In Memoriam…

I am not a current events junkie. I have to force myself to watch the news on television or read a paper. I learn of current events in sound bites while doing cardio at the gym or by scanning the front page of a paper. I never allow myself to go past the headlines. If it isn’t important enough to make it to the front page, it’s not that important, right?

KVIE often airs specials by Doctors Andrew Weil and Wayne Dyer. If one is a guru for the body, the other is likewise for the spirit. Their approaches to total health are quite different, but one thing they agree on is the public media in America. With all due respect to the First Amendment, much of the news we get in this country is distorted, sensationalized and extremely negative. The doctors ask why we would want to pollute our bodies with bad news, and advise against a daily intake. I couldn’t agree more!

It is in this spirit that I picked up the paper when arriving at the office at 5:50 a.m. this morning. My daily scan didn’t make it past the fold. In fact, I didn’t even take the rubber band off. The news that screamed out at me from the upper left corner of the front page was the passing of Elizabeth Edwards in her 61st year of life.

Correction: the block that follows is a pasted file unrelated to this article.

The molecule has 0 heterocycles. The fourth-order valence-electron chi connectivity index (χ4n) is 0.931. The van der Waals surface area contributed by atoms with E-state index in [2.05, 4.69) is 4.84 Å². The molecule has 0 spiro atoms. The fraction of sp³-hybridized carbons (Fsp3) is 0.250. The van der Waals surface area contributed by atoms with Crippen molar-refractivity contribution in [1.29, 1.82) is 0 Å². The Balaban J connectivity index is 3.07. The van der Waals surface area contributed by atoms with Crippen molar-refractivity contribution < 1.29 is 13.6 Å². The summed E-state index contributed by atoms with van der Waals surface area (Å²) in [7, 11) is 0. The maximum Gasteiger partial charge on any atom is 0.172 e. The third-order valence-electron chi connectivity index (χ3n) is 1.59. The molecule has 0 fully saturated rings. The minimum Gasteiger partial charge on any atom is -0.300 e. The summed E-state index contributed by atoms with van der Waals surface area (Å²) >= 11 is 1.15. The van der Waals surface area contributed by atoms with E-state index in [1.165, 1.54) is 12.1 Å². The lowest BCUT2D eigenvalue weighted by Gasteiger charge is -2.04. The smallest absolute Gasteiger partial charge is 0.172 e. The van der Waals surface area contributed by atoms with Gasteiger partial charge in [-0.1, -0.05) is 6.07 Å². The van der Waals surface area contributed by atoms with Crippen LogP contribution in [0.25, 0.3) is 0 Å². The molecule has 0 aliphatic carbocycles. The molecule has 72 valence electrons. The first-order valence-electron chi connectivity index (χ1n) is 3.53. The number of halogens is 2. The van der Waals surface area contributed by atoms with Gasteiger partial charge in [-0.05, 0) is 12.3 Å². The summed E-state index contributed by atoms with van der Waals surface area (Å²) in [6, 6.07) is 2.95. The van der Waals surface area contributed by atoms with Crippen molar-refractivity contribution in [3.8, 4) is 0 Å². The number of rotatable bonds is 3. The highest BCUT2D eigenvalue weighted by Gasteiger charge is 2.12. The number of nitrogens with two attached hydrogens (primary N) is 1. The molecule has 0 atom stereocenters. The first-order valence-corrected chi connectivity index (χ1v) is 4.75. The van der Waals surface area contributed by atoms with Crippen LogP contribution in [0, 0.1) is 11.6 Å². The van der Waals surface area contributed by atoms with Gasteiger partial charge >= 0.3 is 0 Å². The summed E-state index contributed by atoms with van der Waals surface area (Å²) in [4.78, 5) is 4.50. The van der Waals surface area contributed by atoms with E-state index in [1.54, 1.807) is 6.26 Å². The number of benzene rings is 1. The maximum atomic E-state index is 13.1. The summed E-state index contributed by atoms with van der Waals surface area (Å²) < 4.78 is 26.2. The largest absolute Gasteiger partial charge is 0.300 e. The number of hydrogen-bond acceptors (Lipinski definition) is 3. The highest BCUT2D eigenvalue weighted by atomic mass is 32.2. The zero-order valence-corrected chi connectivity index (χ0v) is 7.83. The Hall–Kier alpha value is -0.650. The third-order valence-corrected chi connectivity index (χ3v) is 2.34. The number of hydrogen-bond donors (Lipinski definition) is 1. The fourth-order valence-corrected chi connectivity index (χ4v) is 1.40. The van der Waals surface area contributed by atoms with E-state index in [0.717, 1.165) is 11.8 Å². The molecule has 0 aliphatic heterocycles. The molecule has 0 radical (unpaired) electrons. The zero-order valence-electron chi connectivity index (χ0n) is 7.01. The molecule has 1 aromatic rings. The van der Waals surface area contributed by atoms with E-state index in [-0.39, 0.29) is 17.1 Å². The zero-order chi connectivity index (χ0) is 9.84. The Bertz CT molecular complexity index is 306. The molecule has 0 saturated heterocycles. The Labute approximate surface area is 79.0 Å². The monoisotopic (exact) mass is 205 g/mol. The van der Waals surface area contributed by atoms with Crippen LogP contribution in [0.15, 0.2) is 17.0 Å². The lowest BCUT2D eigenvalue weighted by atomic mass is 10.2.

I did not know Ms. Edwards, but I think I would have liked her. Like many, I learned about her during her former husband’s presidential runs . . . his rise and demise. My interest was heightened because they were from North Carolina, so we were likely cousins.

It’s easy to like a person when everything is going well, when they are enjoying a flattering national spotlight. We think we really know them through titles and images presented by the mass media. College Sweetheart-Turned-Wife. Devoted Mother. Active Volunteer. Respected Lawyer. Christian. All that is so sweet. It’s fun being a Fair Weather Friend. But the true test of a man or woman is how they react to adversity. What do they and we do when the titles change to Cheated Wife? Cancer Patient? Divorcee? I was intrigued enough by this question to go beyond the headlines. My mother says you never really know a person until they are tested. This is where the rubber hits the road. For some reason, I wanted to really know Elizabeth Edwards.

It turns out I did really know her after all. Whenever I saw her in print media or on television, she exhibited the same positive qualities following the fall of the Edwards Empire as she did before. Even in long interviews, like the one where Larry King pelted her with tough questions for an hour, she always kept her composure. She never said anything bad about John. She only spoke of herself, her kids and especially her dreams for the future, most notably a body that was cancer-free. In the South, they call this Class, and she had a lion’s share of it.

Mary Elizabeth Anania Edwards was a true lady. The world was a better place because of her, and we are all better for having known her. I’m glad we got to walk this path together, if only for awhile. Godspeed . . .

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